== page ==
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WIREs Cogn Sci
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Visual sign phonology: insights into human reading and language from a natural soundless phonology

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Among the most prevailing assumptions in science and society about the human reading process is that sound and sound‐based phonology are critical to young readers. The child's sound‐to‐letter decoding is viewed as universal and vital to deriving meaning from print. We offer a different view. The crucial link for early reading success is not between segmental sounds and print. Instead the human brain's capacity to segment, categorize, and discern linguistic patterning makes possible the capacity to segment all languages. This biological process includes the segmentation of languages on the hands in signed languages. Exposure to natural sign language in early life equally affords the child's discovery of silent segmental units in visual sign phonology (VSP) that can also facilitate segmental decoding of print. We consider powerful biological evidence about the brain, how it builds sound and sign phonology, and why sound and sign phonology are equally important in language learning and reading. We offer a testable theoretical account, reading model, and predictions about how VSP can facilitate segmentation and mapping between print and meaning. We explain how VSP can be a powerful facilitator of all children's reading success (deaf and hearing)—an account with profound transformative impact on learning to read in deaf children with different language backgrounds. The existence of VSP has important implications for understanding core properties of all human language and reading, challenges assumptions about language and reading as being tied to sound, and provides novel insight into a remarkable biological equivalence in signed and spoken languages. WIREs Cogn Sci 2016, 7:366‐381. doi: 10.1002/wcs.1404 This article is categorized under: Psychology > Language
Open/Closed (C‐V) syllable structure for the ASL sign ‘CAT.’
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A model of the core components of reading in young sign exposed deaf children. The model identifies the relations among Universal Phonology, the sub‐lexical level of language organization, inclusive of a soundless visual sign phonology, and the multiple components hypothesized to be involved in deriving meaning from print in the emergent reader.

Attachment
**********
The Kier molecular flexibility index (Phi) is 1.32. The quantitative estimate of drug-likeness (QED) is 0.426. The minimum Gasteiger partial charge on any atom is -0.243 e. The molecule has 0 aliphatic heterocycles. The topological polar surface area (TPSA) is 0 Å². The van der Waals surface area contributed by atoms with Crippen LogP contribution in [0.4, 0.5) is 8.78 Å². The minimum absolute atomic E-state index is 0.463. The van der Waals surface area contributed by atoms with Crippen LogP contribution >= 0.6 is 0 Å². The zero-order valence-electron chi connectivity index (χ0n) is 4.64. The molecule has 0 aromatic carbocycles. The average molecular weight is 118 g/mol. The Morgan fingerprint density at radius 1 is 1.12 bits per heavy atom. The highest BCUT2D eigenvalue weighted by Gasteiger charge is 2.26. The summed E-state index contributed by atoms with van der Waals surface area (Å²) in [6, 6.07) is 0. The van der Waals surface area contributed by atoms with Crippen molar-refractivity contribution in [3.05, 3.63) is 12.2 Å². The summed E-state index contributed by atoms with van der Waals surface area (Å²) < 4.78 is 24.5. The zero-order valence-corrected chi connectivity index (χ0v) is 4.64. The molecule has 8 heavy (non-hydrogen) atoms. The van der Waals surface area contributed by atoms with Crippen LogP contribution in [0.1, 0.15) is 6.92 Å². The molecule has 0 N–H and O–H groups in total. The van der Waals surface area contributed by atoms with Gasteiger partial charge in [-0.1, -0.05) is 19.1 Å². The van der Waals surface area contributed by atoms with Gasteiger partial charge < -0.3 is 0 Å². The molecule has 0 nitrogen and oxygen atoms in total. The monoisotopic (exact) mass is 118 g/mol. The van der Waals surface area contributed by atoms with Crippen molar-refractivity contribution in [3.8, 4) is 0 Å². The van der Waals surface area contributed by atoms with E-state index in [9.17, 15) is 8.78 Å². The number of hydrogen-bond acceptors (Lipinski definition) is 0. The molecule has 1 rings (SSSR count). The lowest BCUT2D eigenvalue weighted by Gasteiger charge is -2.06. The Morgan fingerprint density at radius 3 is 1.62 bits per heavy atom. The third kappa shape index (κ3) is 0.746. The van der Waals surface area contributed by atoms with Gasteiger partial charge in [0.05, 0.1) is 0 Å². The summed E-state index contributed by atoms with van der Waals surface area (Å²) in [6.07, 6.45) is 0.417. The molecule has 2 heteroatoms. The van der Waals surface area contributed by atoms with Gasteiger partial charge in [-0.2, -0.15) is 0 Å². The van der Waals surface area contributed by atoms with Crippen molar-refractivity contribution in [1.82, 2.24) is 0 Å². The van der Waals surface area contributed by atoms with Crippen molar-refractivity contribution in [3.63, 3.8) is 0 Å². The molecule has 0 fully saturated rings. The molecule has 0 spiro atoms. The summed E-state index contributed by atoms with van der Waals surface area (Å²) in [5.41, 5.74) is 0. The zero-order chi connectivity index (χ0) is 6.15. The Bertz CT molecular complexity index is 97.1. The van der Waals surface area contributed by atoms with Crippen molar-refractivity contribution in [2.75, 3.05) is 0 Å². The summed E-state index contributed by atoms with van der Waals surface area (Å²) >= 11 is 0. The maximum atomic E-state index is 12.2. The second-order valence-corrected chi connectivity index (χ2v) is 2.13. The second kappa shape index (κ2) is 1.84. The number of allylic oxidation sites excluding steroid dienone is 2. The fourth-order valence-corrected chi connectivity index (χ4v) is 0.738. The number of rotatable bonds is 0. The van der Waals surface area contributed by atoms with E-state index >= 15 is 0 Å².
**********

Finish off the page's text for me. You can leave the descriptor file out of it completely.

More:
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Harm and Seidenberg's model of reading.
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Conjunction maps projected onto a template brain, showing overlapping regions of activation for fingerspelled words and printed words in deaf readers.
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Voxel‐based morphometry analyses showing preservation of gray and white matter volumes in deaf participants' in primary auditory tissue, Heschl's gyrus, and secondary auditory tissue, STG/planum temporale, compared with hearing participants. Gray matter volumes show that the location, extent, and variability are the same across both groups (deaf and hearing). Results indicate that the development and maintenance of auditory tissue does not depend on auditory language experience.
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PET MRI data for pooled comparison including all conditions in which signs or linguistically organized phonetic‐syllabic nonsigns were presented compared with baseline for all deaf participants. Results indicate phonological processing in the STG for deaf signers.
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Distribution of the frequencies of sign‐exposed and speech‐exposed babies’ movement segments, clearly indicating that the sign‐exposed group of babies was producing two distinct types of hand activity (babbling and nonlinguistic motoric activity).
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